The task of mediating is complex. It demands of the practitioner: knowledge about people’s behaviour in emotionally driven conflict situations; specific competencies to manage power relationships; and attributes which are conducive to handling stressful situations. This paper reports the findings from a qualitative and quantitative doctoral study which explored the stressors facing 43 Australian professional mediators and how they cope with role pressure and strain. The intrapersonal and interpersonal coping strategies and the social/emotional competencies reported by the mediators are discussed, as is another unexpected factor which emerged: the need for political competence. Mediators must be ‘powerful’ in managing the use of power, in order to achieve ‘empowerment’ of the disputants. Yet, the expertise of the mediator is demonstrated obliquely, and the influence is subtle, not overt. The paper discusses the implications for the selection, training, development and ongoing support of mediators. It presents a model which draws on the empirical evidence gleaned from the research project and which is in line with the new standards.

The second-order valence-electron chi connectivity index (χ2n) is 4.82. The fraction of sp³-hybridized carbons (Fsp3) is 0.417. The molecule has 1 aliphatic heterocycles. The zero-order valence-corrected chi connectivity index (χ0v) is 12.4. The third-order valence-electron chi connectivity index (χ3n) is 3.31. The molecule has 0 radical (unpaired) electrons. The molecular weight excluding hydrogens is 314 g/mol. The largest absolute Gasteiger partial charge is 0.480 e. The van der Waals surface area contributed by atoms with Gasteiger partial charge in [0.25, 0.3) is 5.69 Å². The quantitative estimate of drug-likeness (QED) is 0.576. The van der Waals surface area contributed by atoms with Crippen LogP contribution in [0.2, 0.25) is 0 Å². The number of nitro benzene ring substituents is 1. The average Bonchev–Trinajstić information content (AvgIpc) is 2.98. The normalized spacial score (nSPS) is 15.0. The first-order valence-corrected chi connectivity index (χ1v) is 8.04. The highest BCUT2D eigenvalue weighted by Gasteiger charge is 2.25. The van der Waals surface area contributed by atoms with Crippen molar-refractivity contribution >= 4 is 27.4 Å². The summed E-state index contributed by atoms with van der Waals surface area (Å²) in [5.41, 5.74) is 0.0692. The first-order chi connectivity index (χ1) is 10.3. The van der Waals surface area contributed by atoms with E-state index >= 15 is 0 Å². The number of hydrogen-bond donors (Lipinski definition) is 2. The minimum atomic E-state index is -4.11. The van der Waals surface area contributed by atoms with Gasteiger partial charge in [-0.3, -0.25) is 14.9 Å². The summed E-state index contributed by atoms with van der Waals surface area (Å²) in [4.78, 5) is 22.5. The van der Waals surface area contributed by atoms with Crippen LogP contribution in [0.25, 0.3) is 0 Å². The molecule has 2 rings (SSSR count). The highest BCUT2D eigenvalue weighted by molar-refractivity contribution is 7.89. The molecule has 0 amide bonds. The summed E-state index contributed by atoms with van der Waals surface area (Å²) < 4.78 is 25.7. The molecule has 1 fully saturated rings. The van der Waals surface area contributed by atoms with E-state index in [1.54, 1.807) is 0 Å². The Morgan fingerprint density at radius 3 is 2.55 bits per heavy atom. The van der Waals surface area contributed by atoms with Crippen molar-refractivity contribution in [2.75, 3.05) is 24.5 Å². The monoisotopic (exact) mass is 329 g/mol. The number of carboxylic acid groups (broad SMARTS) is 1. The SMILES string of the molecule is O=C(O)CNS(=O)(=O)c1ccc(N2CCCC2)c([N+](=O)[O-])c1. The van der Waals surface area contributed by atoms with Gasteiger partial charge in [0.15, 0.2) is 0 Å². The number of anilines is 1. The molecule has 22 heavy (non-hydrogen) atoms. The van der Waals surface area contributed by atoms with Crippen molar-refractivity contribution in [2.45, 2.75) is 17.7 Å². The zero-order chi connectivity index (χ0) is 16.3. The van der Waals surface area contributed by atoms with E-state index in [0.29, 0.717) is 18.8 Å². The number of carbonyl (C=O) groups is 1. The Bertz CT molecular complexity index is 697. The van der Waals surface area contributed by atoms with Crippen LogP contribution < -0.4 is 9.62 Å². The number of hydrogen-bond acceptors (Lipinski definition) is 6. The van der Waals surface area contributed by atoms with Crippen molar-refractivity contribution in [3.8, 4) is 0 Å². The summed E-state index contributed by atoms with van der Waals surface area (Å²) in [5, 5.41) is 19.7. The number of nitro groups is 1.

"Political and social/emotional competencies: new standards of mediator practice and professional development,"
8, Article 1.
Available at: http://epublications.bond.edu.au/adr/vol10/iss8/1